Puppies Born 01-29-2017 Rtg
Red Mask Male Out Of Hot Diggity's Smoochee de Hoochee by Chapo. Show / Breeding Prospects,AKC Registered, Hips and Health Guaranteed , Vet Checked, C…
We all know how achy, horrible and sick we feel when we have the flu; can you imagine how bad it must be for a horse? Horses, just like people, can come down with influenza that is caused by a virus. There are other viruses besides the influenza virus that causes flu-like symptoms in horses and they include Equine Herpes virus, Adenovirus and Rhinovirus, but the influenza virus typically produces more severe respiratory symptoms that may have more likelihood of causing secondary bacterial problems.
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The first symptoms of the equine influenza virus are usually a mild to low grade fever, general depression, lack of appetite and energy and some discharge from the nostrils. Within two to five days these symptoms have usually become more pronounced and often include a very deep, dry, hacking cough as well as thick discharge from the nose, high fever as well as food refusal. Most horses will not want to exercise and should not be stressed or worked during this time.
Since equine influenza is a virus, there are no medications that can cure the condition, the horse must develop antibodies and fight off the viral infection. The good news is that typically most horses will do just that in 2 to 3 weeks, provided they are kept warm and dry, provided with lots of fresh, clean water and kept on high quality feeds and supplements during their recovery. Horses that are left outdoors in cold or wet weather, have poor quality feeds and do not have proper care are far more likely to develop serious secondary bacterial infections in the respiratory tract that are more problematic than the virus itself. Antibiotics may be used to treat the secondary viral infections and should be started as soon as the problem is identified.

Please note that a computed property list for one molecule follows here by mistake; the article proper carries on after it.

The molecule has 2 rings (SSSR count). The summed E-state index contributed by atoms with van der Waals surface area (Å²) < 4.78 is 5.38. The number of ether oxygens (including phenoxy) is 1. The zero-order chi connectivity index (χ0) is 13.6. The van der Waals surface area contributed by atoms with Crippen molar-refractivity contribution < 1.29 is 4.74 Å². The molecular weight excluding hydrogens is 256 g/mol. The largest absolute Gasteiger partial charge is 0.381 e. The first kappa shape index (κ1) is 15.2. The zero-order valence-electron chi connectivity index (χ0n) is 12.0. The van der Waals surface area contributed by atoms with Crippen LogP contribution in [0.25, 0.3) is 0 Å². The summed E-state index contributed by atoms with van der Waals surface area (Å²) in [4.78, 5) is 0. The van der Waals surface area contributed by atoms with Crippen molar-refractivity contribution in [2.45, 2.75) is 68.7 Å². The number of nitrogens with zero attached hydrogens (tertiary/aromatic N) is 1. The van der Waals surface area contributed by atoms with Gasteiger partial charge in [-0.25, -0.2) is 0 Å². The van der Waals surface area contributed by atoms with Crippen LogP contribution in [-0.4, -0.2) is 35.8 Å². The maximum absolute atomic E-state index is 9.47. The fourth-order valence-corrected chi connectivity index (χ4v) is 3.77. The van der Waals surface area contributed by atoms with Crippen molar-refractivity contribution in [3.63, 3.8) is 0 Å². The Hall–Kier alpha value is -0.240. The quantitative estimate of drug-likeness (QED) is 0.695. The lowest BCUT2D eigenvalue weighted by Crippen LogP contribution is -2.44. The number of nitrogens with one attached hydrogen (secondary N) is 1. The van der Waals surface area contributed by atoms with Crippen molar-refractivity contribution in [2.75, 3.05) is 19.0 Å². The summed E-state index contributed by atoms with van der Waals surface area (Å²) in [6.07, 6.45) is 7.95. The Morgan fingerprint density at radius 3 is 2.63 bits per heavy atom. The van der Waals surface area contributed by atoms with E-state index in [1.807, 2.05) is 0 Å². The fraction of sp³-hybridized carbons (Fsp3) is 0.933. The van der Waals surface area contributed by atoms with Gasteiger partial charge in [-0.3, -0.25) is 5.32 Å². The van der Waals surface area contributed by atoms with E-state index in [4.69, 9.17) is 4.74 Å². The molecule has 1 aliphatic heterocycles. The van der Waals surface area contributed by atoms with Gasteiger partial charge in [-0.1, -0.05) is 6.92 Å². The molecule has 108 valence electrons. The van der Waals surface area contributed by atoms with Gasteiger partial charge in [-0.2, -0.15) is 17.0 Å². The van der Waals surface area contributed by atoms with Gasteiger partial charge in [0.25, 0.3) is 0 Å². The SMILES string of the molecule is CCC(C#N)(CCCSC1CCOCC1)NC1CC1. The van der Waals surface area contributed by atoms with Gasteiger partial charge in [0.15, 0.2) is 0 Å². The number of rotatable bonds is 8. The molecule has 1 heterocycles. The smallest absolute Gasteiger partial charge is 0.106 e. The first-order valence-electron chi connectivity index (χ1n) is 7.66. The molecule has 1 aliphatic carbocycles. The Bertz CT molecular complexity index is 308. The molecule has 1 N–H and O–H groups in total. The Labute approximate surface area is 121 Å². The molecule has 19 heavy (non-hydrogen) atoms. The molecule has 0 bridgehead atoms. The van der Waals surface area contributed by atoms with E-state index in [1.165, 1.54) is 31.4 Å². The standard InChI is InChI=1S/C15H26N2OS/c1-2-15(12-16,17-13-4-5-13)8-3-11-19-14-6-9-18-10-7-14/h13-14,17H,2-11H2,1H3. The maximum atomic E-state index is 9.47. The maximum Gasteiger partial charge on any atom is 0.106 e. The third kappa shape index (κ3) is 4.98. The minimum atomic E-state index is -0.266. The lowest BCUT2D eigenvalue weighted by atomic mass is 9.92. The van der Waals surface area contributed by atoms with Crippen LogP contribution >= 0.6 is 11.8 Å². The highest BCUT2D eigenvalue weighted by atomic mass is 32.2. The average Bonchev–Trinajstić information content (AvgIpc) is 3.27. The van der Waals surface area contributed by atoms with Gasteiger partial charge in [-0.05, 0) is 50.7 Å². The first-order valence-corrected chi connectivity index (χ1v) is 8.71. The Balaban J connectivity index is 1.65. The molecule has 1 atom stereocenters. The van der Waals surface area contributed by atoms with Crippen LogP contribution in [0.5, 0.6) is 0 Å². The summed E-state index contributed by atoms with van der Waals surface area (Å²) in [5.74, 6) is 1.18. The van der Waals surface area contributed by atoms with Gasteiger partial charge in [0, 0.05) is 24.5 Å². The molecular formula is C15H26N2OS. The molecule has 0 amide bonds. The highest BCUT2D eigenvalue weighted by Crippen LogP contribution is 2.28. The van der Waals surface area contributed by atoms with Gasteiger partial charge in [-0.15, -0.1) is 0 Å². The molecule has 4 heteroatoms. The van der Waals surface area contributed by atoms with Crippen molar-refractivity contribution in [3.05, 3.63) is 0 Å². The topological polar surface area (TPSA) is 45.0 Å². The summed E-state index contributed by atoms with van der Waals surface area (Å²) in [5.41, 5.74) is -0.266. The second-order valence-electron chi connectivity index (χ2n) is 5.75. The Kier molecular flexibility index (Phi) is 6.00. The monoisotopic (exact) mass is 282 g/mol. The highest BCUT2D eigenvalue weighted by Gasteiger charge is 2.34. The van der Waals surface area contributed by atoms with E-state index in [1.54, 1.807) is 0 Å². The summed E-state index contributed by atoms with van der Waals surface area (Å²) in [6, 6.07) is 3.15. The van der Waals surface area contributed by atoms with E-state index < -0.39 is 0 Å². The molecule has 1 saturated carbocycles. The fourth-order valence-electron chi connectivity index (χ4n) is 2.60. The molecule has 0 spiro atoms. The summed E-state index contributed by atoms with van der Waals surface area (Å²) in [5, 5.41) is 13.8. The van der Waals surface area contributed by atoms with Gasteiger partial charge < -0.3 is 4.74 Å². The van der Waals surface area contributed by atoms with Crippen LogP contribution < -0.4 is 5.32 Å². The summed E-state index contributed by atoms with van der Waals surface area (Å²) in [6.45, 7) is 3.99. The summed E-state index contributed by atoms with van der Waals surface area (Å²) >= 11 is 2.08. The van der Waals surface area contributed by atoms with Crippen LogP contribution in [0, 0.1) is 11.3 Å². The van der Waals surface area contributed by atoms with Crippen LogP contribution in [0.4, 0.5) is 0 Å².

Equine influenza is very contagious and is most problematic for horses that have not been exposed to the virus before. Infection is through contact with body fluids from an infected horse either through the air when the horse coughs or through touching waterers or feed that an infected horse has had contact with. If the horse is healthy and well kept it is likely that they may be able to fight off the virus with very few symptoms, but horses in poor condition, foals, pregnant mares and older horses may be at greater risk.
Isolation of infected horses as soon as possible is key in preventing a breakout in the stable or pasture. Burn all bedding and disinfect any tack and feeding buckets. Keep waterers isolated and separate from the rest of the horses. Vaccinations can be very effective in minimizing the effects of the virus although they do not prevent the horse from actually catching the virus, rather they allow the antibodies to already be developed within the horse to fight back. Horses that are in contact with unknown or strange horses in shows and competitions or those that are boarded out should be vaccinated routinely for equine influenza if it is problematic in your area.
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